We don’t tend to worry too much about inheritance tax. We know that it is high, being charged at 40%. We might think that it is unfair, but because we never have to pay it ourselves we try to ignore it.
That is an expensive mistake. Although we obviously never pay inheritance tax (or IHT) ourselves, it can take a large slice of the wealth we leave for our loved ones after we are gone.
It does not have to be that way.
IHT is largely a discretionary tax. Like all taxes, it needs to be paid, but putting your financial affairs in order will ensure your beneficiaries receive your assets in the most tax efficient way possible. At Continuum we are looking at how that can be done.
A growing problem
Inheritance tax is on the rise. Receipts for April 2021 to January 2022 were £5bn, £0.7bn higher than in the same period 12 months earlier, according to the latest data from HM Revenue & Customs.
Thanks to the ever-increasing cost of property, many more of us fall into the IHT trap, which is levied on all estates after an initial allowance of £325,000 – although there are some special arrangements which allow a family home to be passed on intact.
Rising personal wealth, from family homes to stock market portfolios is being assessed against an IHT threshold that hasn’t increased since 2009 and will remain frozen until 2025/2026. In practice, this is a tax rise by stealth.
There may have been some other factors behind the increases. HRMC said it reflected announcements of rises to probate fees in England and Wales in February 2017 and November 2018 which have caused executors to bring forward tax payments to avoid the prospect of higher fees. But things could get worse still. Some observers suggest that the Chancellor’s next budget could bring in changes to personal taxes that may affect the feasibility of families passing wealth to the next generation and, accordingly, the level of IHT payable.
Even if IHT remains unchanged in the next budget, many families can still expect to be faced with increased IHT bills in the coming years, given that both the nil rate band and residence nil rate band have been frozen until at least April 2026.
This means it is more important than ever for families to think carefully about their tax planning and take professional advice.
What can you do?
IHT could mean that the taxman could seize 40% of all the wealth you have created in your lifetime above the nil rate band and could mean that your loved ones look forward to a future where the things they take for granted – holidays, a car, even the roof over their head, could suddenly be out of reach.
Fortunately, by planning ahead it is possible to avoid IHT. But it is you rather than your beneficiaries who will need to take the right steps – and to take them now.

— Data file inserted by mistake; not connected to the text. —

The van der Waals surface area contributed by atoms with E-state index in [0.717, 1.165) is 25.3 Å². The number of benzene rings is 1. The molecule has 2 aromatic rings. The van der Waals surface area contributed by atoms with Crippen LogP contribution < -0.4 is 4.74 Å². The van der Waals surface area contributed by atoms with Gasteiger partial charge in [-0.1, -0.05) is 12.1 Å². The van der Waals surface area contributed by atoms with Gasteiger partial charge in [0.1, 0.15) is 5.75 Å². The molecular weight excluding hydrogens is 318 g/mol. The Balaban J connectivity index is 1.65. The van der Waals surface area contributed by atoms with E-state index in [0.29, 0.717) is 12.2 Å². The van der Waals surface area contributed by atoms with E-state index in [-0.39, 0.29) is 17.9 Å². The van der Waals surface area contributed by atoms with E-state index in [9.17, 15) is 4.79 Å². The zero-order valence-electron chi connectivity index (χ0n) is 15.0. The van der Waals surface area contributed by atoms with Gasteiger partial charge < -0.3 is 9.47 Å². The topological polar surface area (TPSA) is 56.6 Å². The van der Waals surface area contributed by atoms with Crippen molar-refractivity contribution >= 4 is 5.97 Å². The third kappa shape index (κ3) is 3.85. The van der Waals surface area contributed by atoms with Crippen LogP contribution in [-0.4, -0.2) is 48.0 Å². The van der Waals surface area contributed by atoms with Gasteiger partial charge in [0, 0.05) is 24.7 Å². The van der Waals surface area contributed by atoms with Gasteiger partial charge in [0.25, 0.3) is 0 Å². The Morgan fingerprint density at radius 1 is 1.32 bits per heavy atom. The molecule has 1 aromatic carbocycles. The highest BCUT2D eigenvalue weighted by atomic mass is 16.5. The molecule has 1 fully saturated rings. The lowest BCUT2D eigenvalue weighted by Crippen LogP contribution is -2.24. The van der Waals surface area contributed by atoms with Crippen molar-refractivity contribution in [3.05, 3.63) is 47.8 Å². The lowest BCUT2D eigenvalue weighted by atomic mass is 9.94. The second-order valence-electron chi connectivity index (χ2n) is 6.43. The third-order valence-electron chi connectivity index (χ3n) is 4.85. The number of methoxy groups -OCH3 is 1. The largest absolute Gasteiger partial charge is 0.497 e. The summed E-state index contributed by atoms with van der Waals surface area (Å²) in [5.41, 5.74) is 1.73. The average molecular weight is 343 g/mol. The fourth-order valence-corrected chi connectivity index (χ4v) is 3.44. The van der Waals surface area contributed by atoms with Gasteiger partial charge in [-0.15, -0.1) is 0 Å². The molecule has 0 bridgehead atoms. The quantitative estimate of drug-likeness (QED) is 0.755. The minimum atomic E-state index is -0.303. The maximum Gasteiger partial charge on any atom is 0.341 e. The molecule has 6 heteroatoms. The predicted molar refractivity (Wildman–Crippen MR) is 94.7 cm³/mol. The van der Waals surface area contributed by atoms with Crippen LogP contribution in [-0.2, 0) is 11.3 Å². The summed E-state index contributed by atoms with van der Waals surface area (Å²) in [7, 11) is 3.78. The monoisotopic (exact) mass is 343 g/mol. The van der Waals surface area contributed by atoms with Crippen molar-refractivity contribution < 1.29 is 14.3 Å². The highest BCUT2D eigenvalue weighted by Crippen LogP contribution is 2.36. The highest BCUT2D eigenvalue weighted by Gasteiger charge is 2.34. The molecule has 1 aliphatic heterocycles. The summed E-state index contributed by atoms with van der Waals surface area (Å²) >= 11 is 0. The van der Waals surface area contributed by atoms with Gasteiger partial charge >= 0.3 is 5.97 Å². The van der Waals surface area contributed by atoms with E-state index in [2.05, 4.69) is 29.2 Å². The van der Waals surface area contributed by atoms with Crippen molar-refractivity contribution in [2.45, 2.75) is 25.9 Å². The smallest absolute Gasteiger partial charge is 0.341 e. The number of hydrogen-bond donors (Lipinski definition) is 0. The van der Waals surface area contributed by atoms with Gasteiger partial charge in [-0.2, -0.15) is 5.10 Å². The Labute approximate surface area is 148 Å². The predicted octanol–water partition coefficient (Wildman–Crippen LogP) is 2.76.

One way to avoid the taxman taking a proportion of your wealth is to pass it on while you are still alive. Parents or grandparents can gift up to £3,000 cash to their offspring free of tax. To give them more, perhaps as a leg up onto the housing ladder you can gift wealth through a system known as Potentially Exempt Transfers (PETs) which let you give money away free of any tax implications, but only if you live for another seven years.
Ensure that you keep enough cash back for your own needs, which could include care.
Another way to keep your wealth out of reach of the taxman is by putting it into trust. A trust is a legal arrangement where you give cash, property or investments, for your appointed trustees to look after them for the benefit of a third person. In many cases, the taxman will simply not be able to touch them.
Trusts sound complicated – but they are surprisingly easy to set up, and very effective at preserving family wealth.
Insure against tax
Taking out a whole of life insurance policy could provide a large sum on your death. You don’t want the taxman simply to take a share of the payout as part of your estate – but by writing your policy into trust the money is ring fenced and falls outside of your estate when IHT is calculated. This means that your executors can use it towards paying off the taxman and your beneficiaries can potentially receive your estate intact.
Getting the help you need
But the most important step of all is to call for professional help.
IHT, like most taxes, can rapidly become complicated and if you are planning to avoid it, you will certainly need an expert on your side. At Continuum we have the expertise to help ensure your loved ones receive your wealth, not the taxman.
Whatever the answer you need for your IHT questions, getting expert advice and getting it as soon as possible is essential – for those who depend on you and for your own peace of mind. Simply call us at Continuum for the advice you need.
The information contained in this article is based on the opinion of Continuum and does not constitute financial advice or a recommendation to suitable estate planning strategy, you should seek independent financial advice before embarking on any course of action.
The value of investments can fall as well as rise and you may get back less than you invested.
The levels, bases and reliefs from taxation are subject to the individual circumstances and may be subject to future change.
The Financial Conduct Authority does not regulate taxation and trust advice and will writing.